I can’t tell you the amount of times I’ve killed Nazeem out of sheer annoyance. However, this goes both ways because if you run through a city and murder as many people as you want, you could just pay off your bounty in thieves guild and people don’t even bat an eye the next time they see you. 

Now don’t get me wrong, NPCs seemed to remember you if you slighted them to an extent.

A merchant might hire a band of thugs to attack you for stealing, or a random civilian might glare at you when you talk to them, but there was no real way to track the character’s prestige and popularity within the towns.

The next Elder Scrolls needs to incorporate a reputation-based system where each city and their territories know the character based off worldly and local deeds similar to how Fable or World of Warcraft’s reputation systems work. 

This way, NPCs could base what they say to the character off the character’s fame or infamy as well as worldly deeds. 

This should also lead to new side quests, discounts, surcharges, rivalries, and confrontation – a much better system for dialogue immersion.

Better character perks

Let’s face it, pretty much everyone who played Skyrim on PC eventually downloaded the Ordinator perk mod. And if you haven’t, you need to.

The vanilla perk system for Skyrim was extremely limited and seemed to mostly reward stat increases with little circumstantial bonuses. Because of this, some skills were useless to invest in, such as lockpicking, speech, and pickpocketing.

In hindsight having high skill levels in those didn’t change the gameplay experience too much. If you were a boss in lockpicking, you literally didn’t need a single perk in lockpicking. 

However, if you look at the Ordinator perk mod, it offers increased stats but also focuses on circumstantial bonuses to different attacks with each weapon. Take Swaying Cobra for example: Sideways power attacks with a dagger inflict distracting wounds, draining 100 points of Magicka and Stamina and halting regeneration for 5 seconds.

Ordinator also makes skills such as lockpicking and pickpocket more relevant by adding such perks as Bear Traps: Able to pick up Bear Traps or create them at a Forge or Anvil, and drop them from your inventory to place them. The teeth of placed Bear Traps deal 2 points of damage per level of Lockpicking.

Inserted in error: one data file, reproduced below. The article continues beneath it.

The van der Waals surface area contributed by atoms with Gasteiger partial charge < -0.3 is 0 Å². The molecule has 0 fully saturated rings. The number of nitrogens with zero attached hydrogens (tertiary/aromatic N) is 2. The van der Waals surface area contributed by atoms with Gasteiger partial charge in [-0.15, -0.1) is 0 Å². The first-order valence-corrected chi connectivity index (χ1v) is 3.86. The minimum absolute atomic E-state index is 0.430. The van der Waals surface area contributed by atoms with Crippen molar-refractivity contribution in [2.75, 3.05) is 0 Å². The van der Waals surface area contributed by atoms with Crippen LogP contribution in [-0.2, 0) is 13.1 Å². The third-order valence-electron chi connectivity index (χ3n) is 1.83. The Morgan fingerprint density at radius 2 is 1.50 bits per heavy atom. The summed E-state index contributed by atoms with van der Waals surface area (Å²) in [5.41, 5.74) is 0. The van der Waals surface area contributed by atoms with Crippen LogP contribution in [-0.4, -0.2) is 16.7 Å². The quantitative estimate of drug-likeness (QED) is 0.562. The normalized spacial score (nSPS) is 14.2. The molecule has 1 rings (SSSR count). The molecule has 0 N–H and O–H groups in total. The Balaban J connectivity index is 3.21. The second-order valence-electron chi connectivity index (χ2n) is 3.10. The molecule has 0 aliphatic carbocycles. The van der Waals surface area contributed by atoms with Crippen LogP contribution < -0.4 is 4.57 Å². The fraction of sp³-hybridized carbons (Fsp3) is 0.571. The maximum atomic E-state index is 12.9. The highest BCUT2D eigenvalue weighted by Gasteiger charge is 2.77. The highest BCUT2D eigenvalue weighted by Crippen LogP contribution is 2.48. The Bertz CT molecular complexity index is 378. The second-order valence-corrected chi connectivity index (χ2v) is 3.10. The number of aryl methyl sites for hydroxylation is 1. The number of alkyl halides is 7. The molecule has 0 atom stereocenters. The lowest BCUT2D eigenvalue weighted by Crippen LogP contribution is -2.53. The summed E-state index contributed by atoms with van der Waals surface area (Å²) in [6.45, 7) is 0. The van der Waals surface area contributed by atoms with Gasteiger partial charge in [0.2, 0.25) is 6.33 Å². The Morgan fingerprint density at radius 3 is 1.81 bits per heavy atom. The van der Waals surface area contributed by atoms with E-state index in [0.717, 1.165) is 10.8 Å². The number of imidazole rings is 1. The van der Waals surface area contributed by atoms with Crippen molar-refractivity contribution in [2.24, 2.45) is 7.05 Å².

Now compare that to vanilla’s lockpicking perks which literally only made lockpicking certain locks easier and increased the gold value of what’s in a chest. *Cue the sad trombone*

I think the perk system was a great idea, but I would like to see something more robust like with Ordinator Perks, which offered relevant and strategic bonuses to each skill. The idea is to make each skill tree just as rewarding as the next.

Multiplayer Capabilities

For years now fans of Elder Scrolls have been calling for multiplayer capability. Programmer Max Griot already proved it’s doable with his mod, Skyrim Together, which allows two players to explore the country of Skyrim simultaneously.

If Bethesda pulled this off it would truly become the crème de la crème of all Elder Scrolls. I know there are players out there who enjoy such games, but get bored easily without  being able to explore with a friend.

Think of how many new players would join the community once their friends insisted on them buying the game. Cha ching, Bethesda! Cha ching!

 Maybe this can be handled like Dark Souls, where players can port into other player’s worlds and help, sabotage, or PVP. Or maybe it can be like Borderlands, where players work together and only fight by accepting duel requests. Id’ be happy with either, but one thing is for certain, players have wanted multiplayer for a long time now. So why not?

I have high hopes for the next Elder Scrolls, and I’m interested in how well they utilize next gen console capabilities. Hell, we’ve been waiting nearly a decade just for a release date, so it better be good! 

Oh I’m only kidding. Let the developers breathe a little. A masterpiece takes time. 

*Proceeds to poke Bethesda with a stick* Come onnn! Do something! 

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Readers Comments (1)

  1. No multiplayer. None. Nada.
    I don’t say this because I’m against multiplayer, but I’m against development time going towards it. It always starts the same… a great singleplayer game with solid potential listens to gamers who want multiplayer and suddenly there’s a paradigm shift. What could have been a much better singleplayer game becomes a buggier game with less personal depth. Multiplayer games can’t have the same depth of story because you can’t write a story where you chop the protagonist up into a group and still account for personality.

    Leave the multiplayer to games where the protagonist can be a faceless gronk with no dialogue or story input and leave the cinematic RPGs to people who want a little personal immersion.